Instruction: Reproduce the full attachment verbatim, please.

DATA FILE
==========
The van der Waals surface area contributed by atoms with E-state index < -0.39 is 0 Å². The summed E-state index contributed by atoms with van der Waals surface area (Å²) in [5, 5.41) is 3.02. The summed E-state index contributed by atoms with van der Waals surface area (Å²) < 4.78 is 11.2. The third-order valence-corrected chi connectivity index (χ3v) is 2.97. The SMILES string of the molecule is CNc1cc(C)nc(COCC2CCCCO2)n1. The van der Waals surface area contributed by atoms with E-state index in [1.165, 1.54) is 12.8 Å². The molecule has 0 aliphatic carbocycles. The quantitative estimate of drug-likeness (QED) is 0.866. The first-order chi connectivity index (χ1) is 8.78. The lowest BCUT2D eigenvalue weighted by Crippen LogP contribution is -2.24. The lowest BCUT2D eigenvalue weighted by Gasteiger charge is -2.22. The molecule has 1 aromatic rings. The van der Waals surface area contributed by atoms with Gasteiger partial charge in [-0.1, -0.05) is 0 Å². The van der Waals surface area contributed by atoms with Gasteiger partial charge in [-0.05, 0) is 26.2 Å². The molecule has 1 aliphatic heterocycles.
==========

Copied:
The van der Waals surface area contributed by atoms with E-state index < -0.39 is 0 Å². The summed E-state index contributed by atoms with van der Waals surface area (Å²) in [5, 5.41) is 3.02. The summed E-state index contributed by atoms with van der Waals surface area (Å²) < 4.78 is 11.2. The third-order valence-corrected chi connectivity index (χ3v) is 2.97. The SMILES string of the molecule is CNc1cc(C)nc(COCC2CCCCO2)n1. The van der Waals surface area contributed by atoms with E-state index in [1.165, 1.54) is 12.8 Å². The molecule has 0 aliphatic carbocycles. The quantitative estimate of drug-likeness (QED) is 0.866. The first-order chi connectivity index (χ1) is 8.78. The lowest BCUT2D eigenvalue weighted by Crippen LogP contribution is -2.24. The lowest BCUT2D eigenvalue weighted by Gasteiger charge is -2.22. The molecule has 1 aromatic rings. The van der Waals surface area contributed by atoms with Gasteiger partial charge in [-0.1, -0.05) is 0 Å². The van der Waals surface area contributed by atoms with Gasteiger partial charge in [-0.05, 0) is 26.2 Å². The molecule has 1 aliphatic heterocycles.